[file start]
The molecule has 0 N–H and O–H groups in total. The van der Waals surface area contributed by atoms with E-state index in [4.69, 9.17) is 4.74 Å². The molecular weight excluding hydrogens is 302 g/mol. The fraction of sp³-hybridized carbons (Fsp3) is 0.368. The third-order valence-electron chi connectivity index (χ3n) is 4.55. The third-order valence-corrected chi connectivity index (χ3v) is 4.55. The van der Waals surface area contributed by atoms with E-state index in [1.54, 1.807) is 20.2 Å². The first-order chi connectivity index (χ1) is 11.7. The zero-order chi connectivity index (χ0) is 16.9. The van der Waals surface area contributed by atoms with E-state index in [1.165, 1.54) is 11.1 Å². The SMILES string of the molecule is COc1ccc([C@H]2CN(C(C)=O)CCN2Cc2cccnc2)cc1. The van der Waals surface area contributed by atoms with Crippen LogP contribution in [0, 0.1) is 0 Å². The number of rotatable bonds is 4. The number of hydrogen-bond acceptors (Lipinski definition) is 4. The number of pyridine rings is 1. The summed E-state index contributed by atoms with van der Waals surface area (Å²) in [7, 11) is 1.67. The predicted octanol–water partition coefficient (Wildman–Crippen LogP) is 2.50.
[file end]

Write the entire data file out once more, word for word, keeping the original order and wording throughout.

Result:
The molecule has 0 N–H and O–H groups in total. The van der Waals surface area contributed by atoms with E-state index in [4.69, 9.17) is 4.74 Å². The molecular weight excluding hydrogens is 302 g/mol. The fraction of sp³-hybridized carbons (Fsp3) is 0.368. The third-order valence-electron chi connectivity index (χ3n) is 4.55. The third-order valence-corrected chi connectivity index (χ3v) is 4.55. The van der Waals surface area contributed by atoms with E-state index in [1.54, 1.807) is 20.2 Å². The first-order chi connectivity index (χ1) is 11.7. The zero-order chi connectivity index (χ0) is 16.9. The van der Waals surface area contributed by atoms with E-state index in [1.165, 1.54) is 11.1 Å². The SMILES string of the molecule is COc1ccc([C@H]2CN(C(C)=O)CCN2Cc2cccnc2)cc1. The van der Waals surface area contributed by atoms with Crippen LogP contribution in [0, 0.1) is 0 Å². The number of rotatable bonds is 4. The number of hydrogen-bond acceptors (Lipinski definition) is 4. The number of pyridine rings is 1. The summed E-state index contributed by atoms with van der Waals surface area (Å²) in [7, 11) is 1.67. The predicted octanol–water partition coefficient (Wildman–Crippen LogP) is 2.50.